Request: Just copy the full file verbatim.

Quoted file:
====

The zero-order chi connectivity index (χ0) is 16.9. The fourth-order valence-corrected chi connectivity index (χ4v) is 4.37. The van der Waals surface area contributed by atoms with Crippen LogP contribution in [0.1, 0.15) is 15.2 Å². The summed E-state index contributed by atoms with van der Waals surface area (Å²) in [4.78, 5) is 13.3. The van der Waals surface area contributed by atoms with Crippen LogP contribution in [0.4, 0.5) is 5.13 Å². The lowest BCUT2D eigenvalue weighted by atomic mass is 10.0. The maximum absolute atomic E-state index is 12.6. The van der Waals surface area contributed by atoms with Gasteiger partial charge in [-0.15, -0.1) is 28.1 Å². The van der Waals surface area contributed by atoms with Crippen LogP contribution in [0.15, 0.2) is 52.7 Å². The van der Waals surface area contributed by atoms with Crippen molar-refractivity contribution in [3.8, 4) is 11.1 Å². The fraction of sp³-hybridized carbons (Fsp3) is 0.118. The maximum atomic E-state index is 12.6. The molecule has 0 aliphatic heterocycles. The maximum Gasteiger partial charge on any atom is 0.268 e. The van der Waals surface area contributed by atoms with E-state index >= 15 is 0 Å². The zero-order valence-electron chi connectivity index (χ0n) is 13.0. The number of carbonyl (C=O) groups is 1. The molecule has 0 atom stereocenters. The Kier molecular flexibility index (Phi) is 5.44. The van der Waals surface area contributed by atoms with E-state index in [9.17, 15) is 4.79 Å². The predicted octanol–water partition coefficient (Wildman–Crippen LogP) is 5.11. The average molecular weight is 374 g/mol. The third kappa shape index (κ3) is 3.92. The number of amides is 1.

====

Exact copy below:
The zero-order chi connectivity index (χ0) is 16.9. The fourth-order valence-corrected chi connectivity index (χ4v) is 4.37. The van der Waals surface area contributed by atoms with Crippen LogP contribution in [0.1, 0.15) is 15.2 Å². The summed E-state index contributed by atoms with van der Waals surface area (Å²) in [4.78, 5) is 13.3. The van der Waals surface area contributed by atoms with Crippen LogP contribution in [0.4, 0.5) is 5.13 Å². The lowest BCUT2D eigenvalue weighted by atomic mass is 10.0. The maximum absolute atomic E-state index is 12.6. The van der Waals surface area contributed by atoms with Gasteiger partial charge in [-0.15, -0.1) is 28.1 Å². The van der Waals surface area contributed by atoms with Crippen LogP contribution in [0.15, 0.2) is 52.7 Å². The van der Waals surface area contributed by atoms with Crippen molar-refractivity contribution in [3.8, 4) is 11.1 Å². The fraction of sp³-hybridized carbons (Fsp3) is 0.118. The maximum atomic E-state index is 12.6. The molecule has 0 aliphatic heterocycles. The maximum Gasteiger partial charge on any atom is 0.268 e. The van der Waals surface area contributed by atoms with E-state index >= 15 is 0 Å². The zero-order valence-electron chi connectivity index (χ0n) is 13.0. The number of carbonyl (C=O) groups is 1. The molecule has 0 atom stereocenters. The Kier molecular flexibility index (Phi) is 5.44. The van der Waals surface area contributed by atoms with E-state index in [9.17, 15) is 4.79 Å². The predicted octanol–water partition coefficient (Wildman–Crippen LogP) is 5.11. The average molecular weight is 374 g/mol. The third kappa shape index (κ3) is 3.92. The number of amides is 1.